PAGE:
SRINAGAR: The media has been having a rough time in Jammu and Kashmir, more so in the last 88 days of curfew and violence. Apart from reporting at great risk to life in a conflict zone, the Valley media is now facing direct threat from the state government. Chief Minister Mehbooba Mufti has moved to ban the publication of major newspapers like Greater Kashmir, Rising Kashmir and others in the Valley, lifting it after three days of protests that found an echo in New Delhi. She then instructed cable operators not to telecast several local channels. The latest is the ban imposed on Kashmir Reader.

Hilal Mir, Editor of Kashmir Reader, has written an article in Greater Kashmir about the ban, and why he thinks the government has decided to shoot the messenger yet again/ The article is reproduced below.

Why has been banned? This is the question I have been asked by several reporters, representatives of rights organisations, concerned colleagues and friends since Sunday evening, when a posse of policemen delivered at our office the Srinagar district magistrate’s gag order, intriguingly dated ‘30.9.2016’.

The contents of the order are, more or less, self explanatory. It says the newspaper “contains such material and content which tends to incite acts of violence and disturb public peace and tranquillity”. Has the government pointed out such content to us or sought an explanation from us? No. The question therefore lingers. Why?

There are no simple answers, although one can call it an assault on the freedom of speech and rest. A few days into the raging uprising, the state government asked newspapers to suspend publication for three days. The government spokesman said the government apprehended “trouble over the next three days and suspending publication was considered necessary”.

And when it couldn’t handle the embarrassment triggered by international outrage, the chief minister’s advisor first denied that a ban had been imposed and requested the newspapers to resume the publication.

When the government spokesman announces the ban and the CM’s advisor does the fire fighting, it shows the government’s capability to handle the fourth estate has taken a hit. A media gag at the peak of a mass uprising has far reaching consequences. The perfunctory manner in which the ban was announced should have spurred some introspection in the government.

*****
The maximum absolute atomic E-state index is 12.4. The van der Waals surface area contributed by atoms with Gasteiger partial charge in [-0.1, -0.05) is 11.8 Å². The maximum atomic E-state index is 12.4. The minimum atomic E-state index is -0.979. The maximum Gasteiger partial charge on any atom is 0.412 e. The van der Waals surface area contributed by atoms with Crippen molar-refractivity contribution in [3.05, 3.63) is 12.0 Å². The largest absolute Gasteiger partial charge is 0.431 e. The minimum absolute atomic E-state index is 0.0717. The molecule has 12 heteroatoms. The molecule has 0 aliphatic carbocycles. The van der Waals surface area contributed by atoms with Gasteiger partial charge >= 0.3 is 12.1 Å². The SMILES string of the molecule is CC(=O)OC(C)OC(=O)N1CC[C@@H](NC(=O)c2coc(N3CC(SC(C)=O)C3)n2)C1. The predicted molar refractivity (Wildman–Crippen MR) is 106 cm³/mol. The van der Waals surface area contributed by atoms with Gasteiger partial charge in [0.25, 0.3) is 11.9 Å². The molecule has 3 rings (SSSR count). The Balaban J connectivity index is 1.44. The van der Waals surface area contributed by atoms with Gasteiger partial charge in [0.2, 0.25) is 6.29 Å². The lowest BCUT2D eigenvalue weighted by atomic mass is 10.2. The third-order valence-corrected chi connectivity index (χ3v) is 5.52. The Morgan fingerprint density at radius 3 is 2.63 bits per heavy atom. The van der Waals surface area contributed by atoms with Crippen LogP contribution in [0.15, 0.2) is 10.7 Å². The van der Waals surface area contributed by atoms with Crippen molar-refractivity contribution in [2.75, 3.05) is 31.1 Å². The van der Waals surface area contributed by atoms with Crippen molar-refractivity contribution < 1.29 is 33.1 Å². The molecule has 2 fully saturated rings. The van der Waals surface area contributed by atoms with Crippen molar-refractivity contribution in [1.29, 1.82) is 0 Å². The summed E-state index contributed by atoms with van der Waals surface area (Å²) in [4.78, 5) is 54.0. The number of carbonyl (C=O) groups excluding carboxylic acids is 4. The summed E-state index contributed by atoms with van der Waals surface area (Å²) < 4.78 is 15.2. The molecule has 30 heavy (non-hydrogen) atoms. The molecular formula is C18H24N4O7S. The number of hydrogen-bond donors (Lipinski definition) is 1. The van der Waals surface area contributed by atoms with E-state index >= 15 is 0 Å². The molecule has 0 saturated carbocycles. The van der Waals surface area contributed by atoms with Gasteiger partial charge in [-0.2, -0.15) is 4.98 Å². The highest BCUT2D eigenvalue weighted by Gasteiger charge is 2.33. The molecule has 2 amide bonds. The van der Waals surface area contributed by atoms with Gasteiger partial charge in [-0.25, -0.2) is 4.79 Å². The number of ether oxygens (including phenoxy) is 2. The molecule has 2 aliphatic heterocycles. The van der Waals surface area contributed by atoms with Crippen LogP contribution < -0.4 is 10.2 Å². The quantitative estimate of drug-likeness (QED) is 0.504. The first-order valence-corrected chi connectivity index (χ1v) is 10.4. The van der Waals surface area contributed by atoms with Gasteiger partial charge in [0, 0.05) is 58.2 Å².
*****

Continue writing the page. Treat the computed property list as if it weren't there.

Instead, the ‘administration’ put the muzzle on Kashmir Reader. Only this time the gag order comes with legal armour, apparently to frighten the rest of the local media into submission.

A day before the ban was imposed, one of our reporters called a senior police officer for information about a story. The officer told him that he should start looking for a job as Kashmir Reader would be shut down sooner or later. The officer labelled the newspaper as “Lashkar-e-Toiba’s own organ”. The conversation, which the officer would probably dismiss as a joke, is frightening. If a senior police officer perceives a newspaper as the property of a militant outfit, we naturally become the legitimate targets of a ‘surgical strike’.

The same mindset is pervasive in the structure of the state. Hardly any official or minister expects a reporter to question him about a story in a detached, professional manner. The professional aloofness is considered an affront to the power.

Media can function professionally in an atmosphere of mutual respect. A reporter’s job becomes easy when officials are available to answer to their queries. It becomes more important in emergency situations. Will a police officer’s belligerence help a young reporter grow professionally? Will it not colour his perception of the entire police force?

The perennial complaint of the state that the local media coverage is “biased, baseless, motivated” exists only because the state functionaries and its PR system have been largely unresponsive and unprofessional.

In a situation, where scores of events are occurring every day, isn’t it incumbent upon the government to proportionately strengthen its media outreach? Unlike Indian and international media outlets, the local media has to process a larger number of stories every day. Therefore, the state and its organs should be easily accessible for the local media so that the reportage is fair and balanced. No professional organisation would want to publish reports that do not carry as many sides of the story as possible.

Now, Kashmir Reader has been accused of publishing content that “incites acts of violence and disturbs peace”. It would have been helpful if the gag order had made a mention of a specific report so that we could answer it.

But in the absence of such communication, we assume that it is a generalised accusation. Newspapers were not published for three days but the ‘violence’ persisted. Who incited the violence during those three days? The government’s mishandling of the media springs from its wilful refusal to accept the reality on the ground. The state should take a hard look within to seek answers to who incites violence.

It should ask itself whether the street is not further enraged when the chief minister makes a casual remark on the killing of children, rather than blaming the media which only reports her remark.

The relations between the local media and the state government are complex. The masses are not familiar with such complexity. But the successive governments are fully aware of these dynamics. Suffice to say, it is unwise to hold media relations hostage to the whims of a few persons. While the media is always looking for self improvement, it would do the government good to reciprocate fairly and professionally.